Cell Models Reveal a Shared Early Pathway to Macular Disorders
Wednesday, December 27, 2017
Ruchira Singh, PhD, of the University of Rochester is hopeful that different macular disorders could potentially be stopped by treatments aimed at some of the earliest cellular changes that these diseases have in common. This new understanding comes from her recent research showing there are similarities in the lead-up to different forms of macular degeneration that might lend themselves to shared treatment approaches.
It’s good news, because shared therapies might be less costly to develop and use than separate therapies for each disease subtype, and could possibly be more effective at earlier stages.
Singh is using her 2015-18 Macular Degeneration Research (MDR) grant to study the role of different cells in the eye that are affected in age-related macular degeneration (AMD).
What makes her lab’s work stand out, in particular, is that it replicates early aspects of macular degeneration in cell models created from living cells of adult humans. Whereas earlier forms of stem cell research relied on cells from embryonic tissue, this 21st century variation, called human induced pluripotent stem cell (hiPSC) technology, uses stem cells gathered from living adults, and then reprogrammed to differentiate into eye cells. iPSCs can self-renew and differentiate into nearly all cell types in the body.Read More: Cell Models Reveal a Shared Early Pathway to Macular Disorders
Singh to study gene’s function in promoting retinal disease
Sunday, October 29, 2017
The retinal pigment epithelium (RPE) is a single layer of cells at the back of the eye that plays an indispensable role in supporting the light gathering photoreceptor cells that allow us to see. It is often thought of as a site where many blinding diseases begin, such as age related macular degeneration (AMD).
FEI Assistant Professor of Ophthalmology, Ruchira Singh, Ph.D., was recently awarded $1.95 million to study the role a gene called TIMP3 plays in regulating the extracellular matrix (ECM). The RPE’s ECM provides structural and biochemical support to the RPE, which is necessary for normal function of RPE cells. In some retinal diseases, ECM abnormalities are linked to RPE dysfunction, suggesting that the ECM may be at the root.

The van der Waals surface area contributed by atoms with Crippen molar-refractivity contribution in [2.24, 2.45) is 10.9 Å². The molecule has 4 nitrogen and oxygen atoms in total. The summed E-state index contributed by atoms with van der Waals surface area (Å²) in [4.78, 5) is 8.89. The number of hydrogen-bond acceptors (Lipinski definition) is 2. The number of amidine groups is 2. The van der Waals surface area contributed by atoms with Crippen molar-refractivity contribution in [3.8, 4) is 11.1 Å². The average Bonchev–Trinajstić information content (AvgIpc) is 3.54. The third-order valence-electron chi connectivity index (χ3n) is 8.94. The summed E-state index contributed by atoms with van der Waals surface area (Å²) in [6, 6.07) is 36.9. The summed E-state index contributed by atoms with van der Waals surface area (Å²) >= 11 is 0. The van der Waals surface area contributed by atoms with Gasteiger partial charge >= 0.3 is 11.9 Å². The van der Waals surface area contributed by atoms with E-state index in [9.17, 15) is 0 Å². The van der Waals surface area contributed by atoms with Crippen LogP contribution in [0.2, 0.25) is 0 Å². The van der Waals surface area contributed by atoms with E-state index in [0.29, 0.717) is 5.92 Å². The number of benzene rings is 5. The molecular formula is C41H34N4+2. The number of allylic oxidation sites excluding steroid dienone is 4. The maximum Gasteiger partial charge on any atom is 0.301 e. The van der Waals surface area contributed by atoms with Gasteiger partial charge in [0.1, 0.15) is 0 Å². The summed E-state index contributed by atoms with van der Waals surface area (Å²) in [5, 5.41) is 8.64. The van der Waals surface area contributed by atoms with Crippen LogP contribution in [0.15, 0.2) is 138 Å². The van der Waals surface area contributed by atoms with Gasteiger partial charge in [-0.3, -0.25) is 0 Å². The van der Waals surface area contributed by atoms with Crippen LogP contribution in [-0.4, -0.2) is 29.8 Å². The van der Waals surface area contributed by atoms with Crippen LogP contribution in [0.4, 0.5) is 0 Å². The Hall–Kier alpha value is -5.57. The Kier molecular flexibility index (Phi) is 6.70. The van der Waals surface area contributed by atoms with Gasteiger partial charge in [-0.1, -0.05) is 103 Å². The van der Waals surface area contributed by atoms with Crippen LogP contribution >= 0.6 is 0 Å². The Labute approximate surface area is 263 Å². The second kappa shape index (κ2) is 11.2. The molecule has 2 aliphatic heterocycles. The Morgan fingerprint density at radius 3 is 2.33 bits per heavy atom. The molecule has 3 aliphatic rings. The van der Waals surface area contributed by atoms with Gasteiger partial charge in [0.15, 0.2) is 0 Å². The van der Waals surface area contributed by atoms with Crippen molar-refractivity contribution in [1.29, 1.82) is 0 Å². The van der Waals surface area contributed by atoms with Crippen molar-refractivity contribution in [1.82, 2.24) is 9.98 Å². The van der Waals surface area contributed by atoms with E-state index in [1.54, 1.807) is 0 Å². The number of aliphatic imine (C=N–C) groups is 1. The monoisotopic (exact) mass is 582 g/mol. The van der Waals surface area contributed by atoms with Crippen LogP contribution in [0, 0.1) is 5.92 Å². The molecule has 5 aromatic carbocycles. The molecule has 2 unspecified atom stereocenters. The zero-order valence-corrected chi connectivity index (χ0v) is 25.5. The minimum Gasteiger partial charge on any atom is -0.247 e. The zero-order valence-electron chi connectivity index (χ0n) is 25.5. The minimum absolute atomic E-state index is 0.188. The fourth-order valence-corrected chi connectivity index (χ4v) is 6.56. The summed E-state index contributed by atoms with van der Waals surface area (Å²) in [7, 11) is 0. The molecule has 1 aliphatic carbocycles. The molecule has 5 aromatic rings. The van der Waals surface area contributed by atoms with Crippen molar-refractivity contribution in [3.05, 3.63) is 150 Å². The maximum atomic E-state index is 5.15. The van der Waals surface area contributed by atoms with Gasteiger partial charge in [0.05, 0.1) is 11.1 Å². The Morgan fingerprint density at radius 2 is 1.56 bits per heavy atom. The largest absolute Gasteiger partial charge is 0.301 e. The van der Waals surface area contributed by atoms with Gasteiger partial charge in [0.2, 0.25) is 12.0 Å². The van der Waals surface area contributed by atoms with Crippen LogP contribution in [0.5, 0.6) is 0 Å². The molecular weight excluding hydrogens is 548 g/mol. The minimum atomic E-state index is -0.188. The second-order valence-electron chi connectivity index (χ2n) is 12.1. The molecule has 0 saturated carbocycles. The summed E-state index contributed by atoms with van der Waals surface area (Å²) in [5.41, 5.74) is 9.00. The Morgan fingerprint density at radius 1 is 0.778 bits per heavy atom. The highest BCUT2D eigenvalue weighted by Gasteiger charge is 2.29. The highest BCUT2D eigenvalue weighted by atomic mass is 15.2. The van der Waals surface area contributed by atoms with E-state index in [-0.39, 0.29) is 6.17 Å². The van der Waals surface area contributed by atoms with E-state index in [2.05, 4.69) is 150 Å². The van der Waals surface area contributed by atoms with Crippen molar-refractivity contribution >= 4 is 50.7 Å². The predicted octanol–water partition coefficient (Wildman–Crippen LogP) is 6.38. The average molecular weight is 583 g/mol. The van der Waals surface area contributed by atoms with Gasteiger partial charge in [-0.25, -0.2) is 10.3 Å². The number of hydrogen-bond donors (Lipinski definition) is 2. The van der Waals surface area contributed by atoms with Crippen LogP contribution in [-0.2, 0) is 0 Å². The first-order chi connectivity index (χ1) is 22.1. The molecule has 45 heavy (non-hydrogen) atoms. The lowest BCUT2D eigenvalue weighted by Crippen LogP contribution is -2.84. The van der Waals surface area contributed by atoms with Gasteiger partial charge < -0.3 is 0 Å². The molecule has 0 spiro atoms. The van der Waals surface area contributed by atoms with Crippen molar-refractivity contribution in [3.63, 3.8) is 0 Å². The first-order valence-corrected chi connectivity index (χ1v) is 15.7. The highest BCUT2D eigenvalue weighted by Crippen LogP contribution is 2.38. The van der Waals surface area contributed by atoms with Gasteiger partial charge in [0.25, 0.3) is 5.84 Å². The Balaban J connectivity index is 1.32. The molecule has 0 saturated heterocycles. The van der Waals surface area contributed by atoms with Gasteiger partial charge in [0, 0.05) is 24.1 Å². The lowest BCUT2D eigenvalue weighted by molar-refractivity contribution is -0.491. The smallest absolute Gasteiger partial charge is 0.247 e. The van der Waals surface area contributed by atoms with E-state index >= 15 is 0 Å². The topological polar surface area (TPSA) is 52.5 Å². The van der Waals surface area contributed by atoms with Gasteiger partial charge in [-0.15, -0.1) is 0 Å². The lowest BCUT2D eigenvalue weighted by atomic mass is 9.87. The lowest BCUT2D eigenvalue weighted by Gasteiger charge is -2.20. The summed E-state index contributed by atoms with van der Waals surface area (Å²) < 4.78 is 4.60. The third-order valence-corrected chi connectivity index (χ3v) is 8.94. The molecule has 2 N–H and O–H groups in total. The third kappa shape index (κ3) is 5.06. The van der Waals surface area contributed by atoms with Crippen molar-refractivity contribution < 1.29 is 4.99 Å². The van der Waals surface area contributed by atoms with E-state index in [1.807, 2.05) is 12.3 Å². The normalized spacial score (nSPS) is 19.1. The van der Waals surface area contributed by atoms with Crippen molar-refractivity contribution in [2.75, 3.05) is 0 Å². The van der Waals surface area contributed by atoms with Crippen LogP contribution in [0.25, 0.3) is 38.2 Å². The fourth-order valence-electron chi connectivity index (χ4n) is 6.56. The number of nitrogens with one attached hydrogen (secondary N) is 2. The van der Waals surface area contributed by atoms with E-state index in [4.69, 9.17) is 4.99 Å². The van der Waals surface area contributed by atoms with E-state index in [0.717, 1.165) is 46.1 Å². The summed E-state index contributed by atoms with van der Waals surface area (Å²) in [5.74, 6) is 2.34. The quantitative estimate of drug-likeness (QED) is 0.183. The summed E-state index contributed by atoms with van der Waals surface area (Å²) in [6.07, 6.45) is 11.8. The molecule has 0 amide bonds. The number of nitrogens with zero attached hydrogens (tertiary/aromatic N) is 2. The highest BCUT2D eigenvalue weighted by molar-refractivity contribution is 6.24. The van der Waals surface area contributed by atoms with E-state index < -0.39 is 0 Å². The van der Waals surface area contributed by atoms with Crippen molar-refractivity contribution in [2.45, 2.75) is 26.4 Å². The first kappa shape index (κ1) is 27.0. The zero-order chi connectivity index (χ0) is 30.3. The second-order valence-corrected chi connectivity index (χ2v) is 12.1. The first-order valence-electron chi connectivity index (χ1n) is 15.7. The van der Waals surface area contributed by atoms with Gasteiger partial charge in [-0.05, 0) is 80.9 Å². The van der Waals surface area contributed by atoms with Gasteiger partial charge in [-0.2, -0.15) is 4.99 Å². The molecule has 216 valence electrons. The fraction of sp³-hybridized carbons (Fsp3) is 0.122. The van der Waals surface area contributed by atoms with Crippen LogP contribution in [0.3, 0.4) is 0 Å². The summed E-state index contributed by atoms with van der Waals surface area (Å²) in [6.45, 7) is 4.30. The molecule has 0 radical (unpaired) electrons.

Mutations to the TIMP3 gene, and its effect on the ECM, are responsible for Sorsby’s Fundus Dystrophy (SFD). This disease closely mimics AMD. Singh, proposes to create a living tissue model of RPE-ECM using patient-derived human pluripotent stem cells (hiPSC) taken from subjects with SFD. To achieve this, she harvests skin cells from a person with SFD, re-programs them into stem cells and then differentiates them into unique cell types that model the RPE-ECM diseased cells.
Using this model, Singh will study the fundamental biology underlying SFD and the role that TIMP3 dysfunction plays in regulating a sequence of events that result in signs of SFD, such as the formation of drusen and the eventual growth of unwanted blood vessels in the retina. The knowledge gained in this study will help identify potential drug therapies for treating SFD. These may also prove useful in treating other retinal maculopathies such as AMD.
UR Medicine Uses ‘Bionic Eye’ to Restore Some Vision to Blind Syracuse Woman
Monday, October 23, 2017
A 71-year-old woman blinded by an inherited disease recently thrilled University of Rochester doctors by reaching out and grabbing her ophthalmologist’s hand after receiving a “bionic eye.” The device allows her to distinguish light and motion, which she hasn’t been able to do in decades.
“I saw his hand – I couldn’t miss that,” said Khaleda Rahman, a Syracuse-area resident who once competed in the Olympics.
She is the first person in New York to receive the FDA-approved Argus II Retinal Prosthesis System. There are fewer than 100 people in the U.S. that have the device, designed for people who have lost their vision as a result of retinitis pigmentosa.
“We dedicate our careers to restoring and improving vision and preventing vision loss. The ability to see someone who couldn’t see before, start to see again is very rewarding,” said Mina Chung, M.D. of the Flaum Eye Institute. She worked with retina specialist Ajay Kuriyan, M.D., and anesthesiologist Anil Pisharoty, M.D., to implant the device Aug. 29 and then the ophthalmologists activated it Sept. 24.
“When she reached out and grabbed Dr. Kuriyan’s hand and they kind of held hands together. That was pretty exciting,” Chung said. “I think it’s going to be an amazing advance for her.”
Retinitis pigmentosa is a rare, hereditary disease that causes progressive degeneration of the light-sensitive cells of the retina, leading to blindness. It affects about 1.2 million people worldwide and there is no treatment. Read More: UR Medicine Uses ‘Bionic Eye’ to Restore Some Vision to Blind Syracuse Woman
New Stem Cell Model Replicates Macular Degeneration
Tuesday, September 26, 2017
Human induced pluripotent stem cell-retinal pigment epithelium in a dish.
Macular degeneration is the leading cause of vision loss in older adults, but scientists have long struggled to study and replicate key elements of the disease in the lab. A study published in the Proceedings of the National Academy of Sciences is the first to demonstrate hallmarks of macular degeneration in a new human stem cell model developed by researchers at the University of Rochester Medical Center (URMC).